As evidenced by our posts the past few days, Anna-Lisa and I are trying to catch you up on our travels in reasonably sequential order. However after our experience last night at the Mae Jo Mass, we decided it we should share it with you right away! Mae Jo Mass is only one part of the annual Loy Krathong Festival that happens every year all around Thailand.
One of the reasons I was attracted to visiting Chiang Mai was because I really wanted to experience what I knew as the annual lantern festival. My friend Gabriel had been to Chiang Mai during the festival in 2006 and said it was awesome, and the pictures online only increased my interest. Thus when we planned out the trip, I made sure that one of our set plans was to be in Chiang Mai before the festival started so we would be able to attend. As it turns out, it was really good that we arrived a week early, as we were able to learn more about the festival from people already here and found out where we needed to go to see the mass lantern release that I was able to capture here!
Once we arrived, Anna-Lisa was able to discover through some online research that the mass lantern release event we really wanted to see didn’t happen in downtown Chiang Mai as I expected, but rather is an event put on by a private Buddhist Group at the Lanna Dhutanka temple about 10 miles north of Chiang Mai. Thanks to some new friends we met, we were able to organize a Songthaew (basically a taxi) to take a group of us (13 people!!) from downtown to the temple. We left around 3:15pm and it took an hour to drive thanks to the heavy traffic. Once we got near the area, we had a nice walk of about 30 minutes through hundreds of vendors selling food, trinkets, and lots of paper lanterns to be lit off.
At the end of the walk, we were able to get into the temple grounds, and tried to make our way toward to middle where the ceremony was being held. However, the sheer mass of people made that impossible, so we instead went outside the main area and found an empty spot near a large gate which we settled into. The ceremonies went on for a few hours, during which time it got dark and many more people walked in and turned our once empty area into a completely full one. The entire time, people were releasing a few lanterns into the air, so anytime you looked up at the sky you would see them. However, the organizers wanted a simultaneous release, and kept reminding all the people that couldn’t listen to instructions (in at least 3 languages) that the goal was to release the lanterns all at once.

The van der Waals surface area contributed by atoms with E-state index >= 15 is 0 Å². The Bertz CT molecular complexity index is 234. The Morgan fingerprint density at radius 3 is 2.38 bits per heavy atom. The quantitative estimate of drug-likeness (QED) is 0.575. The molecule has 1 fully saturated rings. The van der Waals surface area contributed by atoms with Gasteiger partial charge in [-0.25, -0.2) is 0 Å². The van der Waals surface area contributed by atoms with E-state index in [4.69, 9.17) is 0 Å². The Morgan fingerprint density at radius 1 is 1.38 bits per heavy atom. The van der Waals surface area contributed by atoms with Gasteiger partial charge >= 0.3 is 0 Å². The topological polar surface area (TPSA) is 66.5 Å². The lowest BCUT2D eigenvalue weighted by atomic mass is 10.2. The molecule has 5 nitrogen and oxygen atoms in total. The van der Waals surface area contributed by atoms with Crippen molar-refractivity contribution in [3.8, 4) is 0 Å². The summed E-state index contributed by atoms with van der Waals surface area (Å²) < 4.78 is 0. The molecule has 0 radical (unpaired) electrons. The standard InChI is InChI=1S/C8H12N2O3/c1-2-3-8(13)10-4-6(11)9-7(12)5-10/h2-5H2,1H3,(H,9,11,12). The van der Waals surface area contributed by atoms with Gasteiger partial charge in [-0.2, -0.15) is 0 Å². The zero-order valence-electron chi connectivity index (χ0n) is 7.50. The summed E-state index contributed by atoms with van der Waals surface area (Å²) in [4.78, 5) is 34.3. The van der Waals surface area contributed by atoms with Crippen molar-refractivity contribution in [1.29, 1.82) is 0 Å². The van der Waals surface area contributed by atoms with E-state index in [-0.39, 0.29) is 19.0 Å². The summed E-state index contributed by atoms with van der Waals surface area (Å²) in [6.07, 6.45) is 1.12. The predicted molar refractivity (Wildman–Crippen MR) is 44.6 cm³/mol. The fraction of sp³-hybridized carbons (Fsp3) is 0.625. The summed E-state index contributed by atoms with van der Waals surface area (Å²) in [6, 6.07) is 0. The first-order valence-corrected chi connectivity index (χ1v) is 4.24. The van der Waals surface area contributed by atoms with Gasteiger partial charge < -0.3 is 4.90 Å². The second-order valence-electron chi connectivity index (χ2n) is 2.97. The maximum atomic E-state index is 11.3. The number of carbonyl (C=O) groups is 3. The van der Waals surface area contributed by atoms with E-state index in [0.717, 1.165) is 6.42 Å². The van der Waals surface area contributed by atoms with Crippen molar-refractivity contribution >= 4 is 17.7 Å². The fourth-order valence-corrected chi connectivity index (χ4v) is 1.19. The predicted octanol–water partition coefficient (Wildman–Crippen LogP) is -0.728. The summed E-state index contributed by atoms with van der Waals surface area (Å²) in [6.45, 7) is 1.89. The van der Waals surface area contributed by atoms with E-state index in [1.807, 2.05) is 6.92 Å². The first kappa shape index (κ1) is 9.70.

Finally around 8pm, the signal was finally given for everyone to light their lanterns and hold on to them, preparing for simultaneous release. Somehow the packed crowd was able to find the space to do so, because lighting a lantern required unfolding it and having one or two people hold it up while a third lit it from below. The view was gorgeous, as more and more lanterns stood tall, waiting to be released by their owners. We were told to then make a wish, and then…the signal was given!
Suddenly the sky was filled with light as thousands of lanterns floated up, lifted by the hot air instead. The sight was spectacular and my pictures don’t even begin to do it justice. We were also treated to a round of fireworks which added a nice background to the lanterns floating high into the sky. Once the initial explosion happened, then a constant stream of additional lanterns followed, as people lit and released additional ones. All in all it was an amazing 15 minutes.
Unfortunately, after this came a mass exodus for the single exit out of the temple grounds. We had heard about how challenging this was going to be, but actually experiencing it was another thing. The total crowd was probably 15-30,000 people, and most of us needed to exit through the same 15 foot wide entrance and walk along the same 10 foot wide path through the vendors as we way we came. For some reason, the organizers haven’t planned a way for there to be multiple exits to smooth out the process. Four of us that were together managed to find a hole in the fence which other people were going through, and used it to save some time. Still, we then had to walk through the vendor gauntlet. Luckily, we stayed right next to all the carts, so at least we were able to buy some delicious sticky buns and other goodies while we moved through. We finally arrived at our ride about 1.5 hours later, then took another 1.5hrs to get back to the city. All told, we weren’t home until about 11:45pm. A crazy and memorable night.
The festival continues tonight, with the festivities actually occurring in Chiang Mai. As I’ve been writing this post Sunday evening, we’ve had a great view of the lanterns and fireworks going up over the city against a backdrop of the full moon.